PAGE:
I have to admit that I am very worried about the foundation thermal bridging :( thought I had it all sorted out.
    • CommentAuthorborpin
    • CommentTimeFeb 5th 2014 edited
    I would speak to Kingspan technical. You also need to be sure that whoever is signing off/providing a warranty *plus* the BCO is content with the build-up. Kingspan recommended to me insulation inside and other parties were happy with that.

    Oh and the choice of external finish makes a difference as well.
    It's going to be a mix of render, timber cladding and steel roofing as an external finish.

    I will ask the SIP provider tomorrow to see what they say . Confusing!
    • CommentAuthortony
    • CommentTimeFeb 5th 2014
    I would say ventilated void between any finish
    Posted By: divorcingjackDavid freeborough, aren't there problems with a suspended slab in terms of making it airtight?
    No, a cast in-situ suspended concrete slab is just as airtight as a raft foundation because its built into the external wall in a similar way. The one that's difficult to make airtight is a ground bearing slab because you can get relative movement between the slab (which bears directly on the ground) & wall (which has its own concrete strip foundations).

    However, all of the above are better than a pre-cast concrete or timber suspended floor with ventilated void below.

    One of the only structural decay problems that ever happened to SIPs construction was a result of air-leakage between panel-joints in a roof of a building in Alaska. Water Vapor diffusion through SIPs panels has never caused structural decay, so worry about the air-tightness and don't get too worked up about the Condensation Risk Analyses result, if there's no moist air at the Dew Point moisture can't condense. If you do a CRA on External Insulation it usually shows that you'll get condensation 10mm into the material measuring from the outside but it never happens in reality because there's not sufficient moisture present at that point because there's no moist air movement.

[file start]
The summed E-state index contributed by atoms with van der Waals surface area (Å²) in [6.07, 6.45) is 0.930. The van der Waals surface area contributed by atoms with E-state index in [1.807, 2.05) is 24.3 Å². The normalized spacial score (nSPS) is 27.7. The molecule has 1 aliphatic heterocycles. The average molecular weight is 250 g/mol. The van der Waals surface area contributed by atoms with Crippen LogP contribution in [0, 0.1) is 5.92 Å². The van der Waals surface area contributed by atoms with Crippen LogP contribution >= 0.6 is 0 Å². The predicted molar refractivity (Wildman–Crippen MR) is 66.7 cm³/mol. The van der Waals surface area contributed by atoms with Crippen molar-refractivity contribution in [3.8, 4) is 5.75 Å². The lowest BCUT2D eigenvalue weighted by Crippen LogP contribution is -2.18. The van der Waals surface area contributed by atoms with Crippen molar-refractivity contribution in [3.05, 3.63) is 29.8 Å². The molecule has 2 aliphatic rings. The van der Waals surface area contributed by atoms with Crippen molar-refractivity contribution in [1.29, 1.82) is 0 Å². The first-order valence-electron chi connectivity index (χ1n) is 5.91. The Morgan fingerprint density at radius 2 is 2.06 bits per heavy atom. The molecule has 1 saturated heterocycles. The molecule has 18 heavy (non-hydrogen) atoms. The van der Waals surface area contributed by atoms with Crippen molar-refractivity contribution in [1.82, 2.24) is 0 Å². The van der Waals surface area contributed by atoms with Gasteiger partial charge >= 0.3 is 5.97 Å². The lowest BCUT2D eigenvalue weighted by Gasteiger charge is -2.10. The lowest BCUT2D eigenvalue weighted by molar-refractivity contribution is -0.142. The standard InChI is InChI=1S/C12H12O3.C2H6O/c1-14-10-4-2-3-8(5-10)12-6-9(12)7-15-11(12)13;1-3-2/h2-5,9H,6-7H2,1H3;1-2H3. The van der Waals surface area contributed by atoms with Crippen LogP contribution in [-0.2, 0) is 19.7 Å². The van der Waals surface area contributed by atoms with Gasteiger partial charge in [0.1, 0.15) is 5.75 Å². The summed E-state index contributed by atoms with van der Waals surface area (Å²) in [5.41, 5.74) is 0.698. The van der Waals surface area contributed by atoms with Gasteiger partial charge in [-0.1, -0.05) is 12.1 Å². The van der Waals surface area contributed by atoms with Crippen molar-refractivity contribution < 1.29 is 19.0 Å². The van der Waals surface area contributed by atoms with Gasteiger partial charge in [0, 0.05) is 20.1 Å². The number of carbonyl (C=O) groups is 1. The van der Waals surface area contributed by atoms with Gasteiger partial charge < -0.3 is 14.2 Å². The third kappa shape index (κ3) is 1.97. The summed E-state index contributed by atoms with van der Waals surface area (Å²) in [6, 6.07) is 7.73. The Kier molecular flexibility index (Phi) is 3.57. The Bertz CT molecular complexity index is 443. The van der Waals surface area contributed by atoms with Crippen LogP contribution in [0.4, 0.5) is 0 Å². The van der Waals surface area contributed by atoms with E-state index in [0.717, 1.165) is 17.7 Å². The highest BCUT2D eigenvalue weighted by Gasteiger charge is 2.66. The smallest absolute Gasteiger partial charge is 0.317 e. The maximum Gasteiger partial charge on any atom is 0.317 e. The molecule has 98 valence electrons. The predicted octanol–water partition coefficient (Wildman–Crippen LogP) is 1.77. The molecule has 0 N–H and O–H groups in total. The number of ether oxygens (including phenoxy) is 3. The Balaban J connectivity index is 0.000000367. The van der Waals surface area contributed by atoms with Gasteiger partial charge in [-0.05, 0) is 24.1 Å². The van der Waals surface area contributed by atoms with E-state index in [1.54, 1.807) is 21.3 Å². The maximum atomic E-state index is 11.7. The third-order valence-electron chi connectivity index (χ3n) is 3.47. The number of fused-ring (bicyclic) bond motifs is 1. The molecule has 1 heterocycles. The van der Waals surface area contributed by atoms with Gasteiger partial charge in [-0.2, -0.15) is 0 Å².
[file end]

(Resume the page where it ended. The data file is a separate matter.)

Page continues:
For condensation to happen on structural timbers the temperature usually needs to be -10 outside, for mushrooms to grow it needs to be +12 degrees, by the time the temperature increases by 22 degrees the condensation has already dried! If you put just 10mm of insulation over your rafters you'll reduce the amount of condensation on them by 90% so externally insulating the SIPs is a safer way to build, but it doesn't really matter if you build air-tight.
    Even Kingspan's Timber Frame details keep the insulation on the inside so I'm not surprised, their theory is to allow moisture to condense on the timber and allow air movement in the cavity to dry it. If you insulate on the cold side you prevent condensation forming on the SIPs which is better in my view!

    As well as being Passive House builders we also supply Passive Slab foundations to people building Block, Timber Frame, ICF and SIPs houses, we've constantly tried and failed to produce a perfect cold bridge free detail for SIPs construction, if you sit a SIPs panel on the edge of the slab there's thermal leakage at the edge of the slab, if you sit the SIPs on an insulated ringbeam there's thermal leakage at the top inner and outer corners of the ring-beam.

    I've attached the cold bridge free detail we use for our Twin-Wall timber frames.
    Hi Divorcingjack

    We would recommend the use of an insulated plasterboard such as our Kooltherm K18, which can be break bonded and mechanically fixed to the inside of our 142mm Kingspan TEK panel.

    Our Specification Manual which can be found at www.kingspantek.co.uk/Literature/Product-Literature. Page 23 may be of interest or feel free to contact our Technical Services Department on technical.uk@tek.kingspan.com or 01544 387482

    Do let me know if we can be of further assistance.

    While the Kingspan guy is here I wish to question him on the claimed Lambda values of SIPs panels that have no foil to prevent Pentane gas leakage, I've seen Canadian University results showing the Lambda of PUR dropping to 0.025W/m2.K after just 100 days when the foil face was cut. The PUR insustry claims it takes 7 years for the Lambda to fall to this level.
    Hi David thanks for the info. Could I possibly ask you for a drawing/detail? Would you have one? Visual is so much easier to get hold of. Would you use insulating blocks to build the cavity wall to minimise the thermal bridge?

    We are hoping to use UF heating in the slab and had been considering powerfloating the finish of the structural slab to add thermal mass and avoid having to pour an additional screed. Would this work with your suggested approach?

    Viking, thanks for the clarification - I really don't think our site conditions are going to be suitable for an insulated raft due to the next door yard below the level of our site. It would be the simplest solution but i reckon our engineer won't go for it. I have to confess that I am still really worried about condensation and the SIP because of the risk (albeit tiny) of structural failure.

The Ecobuilding Buzz
Site Map    |   Home    |   View Cart    |   Pressroom   |   Business   |   Links   

© Green Building Press